In Milwaukee this weekend, for my friend Katie’s wedding [her beautiful, perfect-tastic, dance-rific wedding. Lo, the dancing! There was some toe-tapping, and I don’t mean maybe].
On Friday afternoon, a group of us are seated in the lobby of the Pfister Hotel, eating lunch and drinking drinks, feeling like real ladies and gentlemen.
Long story short, Robert Duvall walks in.
No: I don’t know, either.
Descending back to earth after three days of the perfect wedding, and bright fall trees, and love, and also small, delicious, pesto-based sandwiches is difficult, even under the most benevolent of circumstances; for instance, if I had been traveling to the Carribean directly after the wedding, I might still have heaved a stony sigh at the hardness of my lot in life. “The Carribean,” I might have said, “what’s so great about the Carribean? Wait, how many degrees is it in Aruba? Well.”
Small things, however, can save you. As I walked to work this morning, 7:25ish, I approached a cross-section of sidewalk that was bounded on all sides by tape and signage and et cetera. I slowed my steps as I approached. A grizzled workman, standing nearby, caught my eye.
GRIZZLED WORKMAN: It’s all right, miss.
GRIZZLED WORKMAN: [Moving his hands towards the ground, with the gesture of a man soothing a spirited horse.] Three days dry.
Did you know that Aruba is part of the Netherlands? Isn’t that weird? I think that’s awfully weird. I didn’t know that.
It must be said, however, that what I don’t know on a given day could span the Andromeda Galaxy.
That’s about right!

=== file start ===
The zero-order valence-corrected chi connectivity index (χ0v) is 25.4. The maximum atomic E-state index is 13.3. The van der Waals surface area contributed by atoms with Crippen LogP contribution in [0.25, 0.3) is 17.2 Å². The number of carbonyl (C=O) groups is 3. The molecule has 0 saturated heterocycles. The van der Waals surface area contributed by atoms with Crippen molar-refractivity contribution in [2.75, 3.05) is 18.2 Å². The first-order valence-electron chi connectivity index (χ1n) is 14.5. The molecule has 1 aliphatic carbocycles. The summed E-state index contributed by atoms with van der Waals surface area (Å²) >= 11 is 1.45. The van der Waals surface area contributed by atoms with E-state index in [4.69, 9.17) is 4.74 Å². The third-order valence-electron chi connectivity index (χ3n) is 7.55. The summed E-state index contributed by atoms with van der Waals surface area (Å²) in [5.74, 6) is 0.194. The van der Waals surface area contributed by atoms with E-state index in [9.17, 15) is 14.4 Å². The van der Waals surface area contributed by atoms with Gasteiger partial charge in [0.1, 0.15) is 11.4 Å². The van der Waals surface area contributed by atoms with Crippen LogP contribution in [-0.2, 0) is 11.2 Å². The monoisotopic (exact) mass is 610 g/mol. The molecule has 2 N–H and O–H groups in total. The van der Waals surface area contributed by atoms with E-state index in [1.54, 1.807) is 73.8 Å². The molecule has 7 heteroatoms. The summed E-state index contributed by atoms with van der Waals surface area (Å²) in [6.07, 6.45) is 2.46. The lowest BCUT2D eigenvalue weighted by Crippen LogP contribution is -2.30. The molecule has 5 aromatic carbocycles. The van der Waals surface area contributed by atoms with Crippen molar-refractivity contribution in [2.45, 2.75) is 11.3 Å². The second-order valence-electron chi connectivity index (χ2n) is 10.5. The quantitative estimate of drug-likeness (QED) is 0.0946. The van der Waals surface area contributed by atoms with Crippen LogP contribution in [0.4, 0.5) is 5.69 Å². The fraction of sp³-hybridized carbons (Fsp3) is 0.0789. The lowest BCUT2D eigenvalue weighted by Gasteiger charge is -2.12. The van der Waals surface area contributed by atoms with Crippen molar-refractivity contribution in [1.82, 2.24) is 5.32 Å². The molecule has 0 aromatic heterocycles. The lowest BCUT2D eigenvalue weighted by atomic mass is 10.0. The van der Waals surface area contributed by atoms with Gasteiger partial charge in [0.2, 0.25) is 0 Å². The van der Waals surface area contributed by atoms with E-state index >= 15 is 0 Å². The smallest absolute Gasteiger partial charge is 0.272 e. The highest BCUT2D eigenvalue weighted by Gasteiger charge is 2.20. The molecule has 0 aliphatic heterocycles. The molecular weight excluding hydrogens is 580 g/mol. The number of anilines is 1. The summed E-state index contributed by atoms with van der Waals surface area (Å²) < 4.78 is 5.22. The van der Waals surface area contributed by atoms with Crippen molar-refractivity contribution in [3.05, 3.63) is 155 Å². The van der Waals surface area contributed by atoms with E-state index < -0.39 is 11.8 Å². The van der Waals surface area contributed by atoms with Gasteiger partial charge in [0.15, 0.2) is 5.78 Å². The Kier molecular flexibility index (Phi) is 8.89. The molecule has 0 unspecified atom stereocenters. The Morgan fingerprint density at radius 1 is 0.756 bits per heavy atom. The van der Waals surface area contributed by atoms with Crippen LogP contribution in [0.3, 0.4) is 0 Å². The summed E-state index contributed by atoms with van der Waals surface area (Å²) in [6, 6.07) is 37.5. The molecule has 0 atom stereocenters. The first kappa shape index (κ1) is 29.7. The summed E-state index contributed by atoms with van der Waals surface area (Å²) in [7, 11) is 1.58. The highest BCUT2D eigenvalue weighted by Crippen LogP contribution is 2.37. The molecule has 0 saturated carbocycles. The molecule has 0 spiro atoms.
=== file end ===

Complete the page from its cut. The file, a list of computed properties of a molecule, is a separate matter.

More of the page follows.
It was seventy-something degrees in Chicago today. It was pleasant, but ultimately, days like this knock me off my rocker, come autumn. I’d gotten used to the slow fall of the temperature, the birdsong slipping away. I was starting to settle in. I don’t like to be reminded of the long haul waiting before spring comes again. Sometimes, you don’t want to remember what was.
On a lighter note, this peppermint tea is delicious.
PEPPERMINT TEA: Aren’t I just?
I was trammeled, I thought, by tragedy,
oh what, something long ago, some travail
of my soul or my body, or of both.
The “little tragedies of daily life”
tremoring through me–tremor wasn’t a verb,
tra-la-la wasn’t either, or trial,
though they trailed through my life, didn’t they,
a tracery of tears, a track of woes.
Woes, woes, ten little fingers and toes,
decades of them, this deed, that distortion,
a tort against the treasured harmony.
A twist or a twirl, a tic, a tic-tac-toe,
thrumming on the synapses, drumming out
a threnody of threats and tears, a thought-
torture, love, love, a tiny tortured heart.
My heart, my own little tap-tapping heart,
my tapped-out heart, their testament to me,
a test of wills, or a test of my will,
my willingness, my wish to weather on.
Oh waves, waves, all the ripples and rhythms,
the rituals of walking and reaching,
the verbiage, the verb-thoughts, try this, try that;
the rites of therapy and talking trash,
the tapestry of tears, the truth-trapeze.
But did I want the truth? Try me, I said.
This is, this was, this should never have been;
reason, thought-treason and some truisms.